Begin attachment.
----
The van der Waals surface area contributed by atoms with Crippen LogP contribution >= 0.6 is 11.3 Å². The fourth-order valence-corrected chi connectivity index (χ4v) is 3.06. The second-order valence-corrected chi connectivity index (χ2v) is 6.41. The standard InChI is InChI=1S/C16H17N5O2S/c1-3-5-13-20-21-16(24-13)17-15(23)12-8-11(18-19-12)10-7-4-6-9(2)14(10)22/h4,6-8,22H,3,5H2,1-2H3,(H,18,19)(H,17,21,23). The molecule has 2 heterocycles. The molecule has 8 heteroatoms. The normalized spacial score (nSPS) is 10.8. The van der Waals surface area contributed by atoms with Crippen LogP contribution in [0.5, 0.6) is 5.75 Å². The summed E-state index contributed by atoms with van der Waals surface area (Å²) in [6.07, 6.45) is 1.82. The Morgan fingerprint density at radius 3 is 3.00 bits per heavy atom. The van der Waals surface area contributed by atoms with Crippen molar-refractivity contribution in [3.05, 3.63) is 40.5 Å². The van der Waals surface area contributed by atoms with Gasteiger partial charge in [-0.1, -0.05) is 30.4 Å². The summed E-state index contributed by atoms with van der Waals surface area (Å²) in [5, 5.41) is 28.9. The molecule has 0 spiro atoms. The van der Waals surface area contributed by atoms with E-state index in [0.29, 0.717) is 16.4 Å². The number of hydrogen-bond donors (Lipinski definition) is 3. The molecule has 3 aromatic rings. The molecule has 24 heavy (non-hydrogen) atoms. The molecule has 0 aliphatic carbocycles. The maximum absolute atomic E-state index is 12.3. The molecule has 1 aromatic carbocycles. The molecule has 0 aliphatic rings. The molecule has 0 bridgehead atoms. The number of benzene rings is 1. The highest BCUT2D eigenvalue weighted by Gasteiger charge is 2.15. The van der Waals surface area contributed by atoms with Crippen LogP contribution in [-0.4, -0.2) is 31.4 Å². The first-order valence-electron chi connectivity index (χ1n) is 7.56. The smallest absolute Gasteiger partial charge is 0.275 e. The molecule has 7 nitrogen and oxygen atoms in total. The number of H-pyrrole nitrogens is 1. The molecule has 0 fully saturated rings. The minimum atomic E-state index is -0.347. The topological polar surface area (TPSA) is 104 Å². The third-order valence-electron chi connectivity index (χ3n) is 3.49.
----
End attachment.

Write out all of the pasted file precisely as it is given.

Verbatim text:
The van der Waals surface area contributed by atoms with Crippen LogP contribution >= 0.6 is 11.3 Å². The fourth-order valence-corrected chi connectivity index (χ4v) is 3.06. The second-order valence-corrected chi connectivity index (χ2v) is 6.41. The standard InChI is InChI=1S/C16H17N5O2S/c1-3-5-13-20-21-16(24-13)17-15(23)12-8-11(18-19-12)10-7-4-6-9(2)14(10)22/h4,6-8,22H,3,5H2,1-2H3,(H,18,19)(H,17,21,23). The molecule has 2 heterocycles. The molecule has 8 heteroatoms. The normalized spacial score (nSPS) is 10.8. The van der Waals surface area contributed by atoms with Crippen LogP contribution in [0.5, 0.6) is 5.75 Å². The summed E-state index contributed by atoms with van der Waals surface area (Å²) in [6.07, 6.45) is 1.82. The Morgan fingerprint density at radius 3 is 3.00 bits per heavy atom. The van der Waals surface area contributed by atoms with Crippen molar-refractivity contribution in [3.05, 3.63) is 40.5 Å². The van der Waals surface area contributed by atoms with Gasteiger partial charge in [-0.1, -0.05) is 30.4 Å². The summed E-state index contributed by atoms with van der Waals surface area (Å²) in [5, 5.41) is 28.9. The molecule has 0 spiro atoms. The van der Waals surface area contributed by atoms with E-state index in [0.29, 0.717) is 16.4 Å². The number of hydrogen-bond donors (Lipinski definition) is 3. The molecule has 3 aromatic rings. The molecule has 24 heavy (non-hydrogen) atoms. The molecule has 0 aliphatic carbocycles. The maximum absolute atomic E-state index is 12.3. The molecule has 1 aromatic carbocycles. The molecule has 0 aliphatic rings. The molecule has 0 bridgehead atoms. The number of benzene rings is 1. The highest BCUT2D eigenvalue weighted by Gasteiger charge is 2.15. The van der Waals surface area contributed by atoms with Crippen LogP contribution in [-0.4, -0.2) is 31.4 Å². The first-order valence-electron chi connectivity index (χ1n) is 7.56. The smallest absolute Gasteiger partial charge is 0.275 e. The molecule has 7 nitrogen and oxygen atoms in total. The number of H-pyrrole nitrogens is 1. The molecule has 0 fully saturated rings. The minimum atomic E-state index is -0.347. The topological polar surface area (TPSA) is 104 Å². The third-order valence-electron chi connectivity index (χ3n) is 3.49.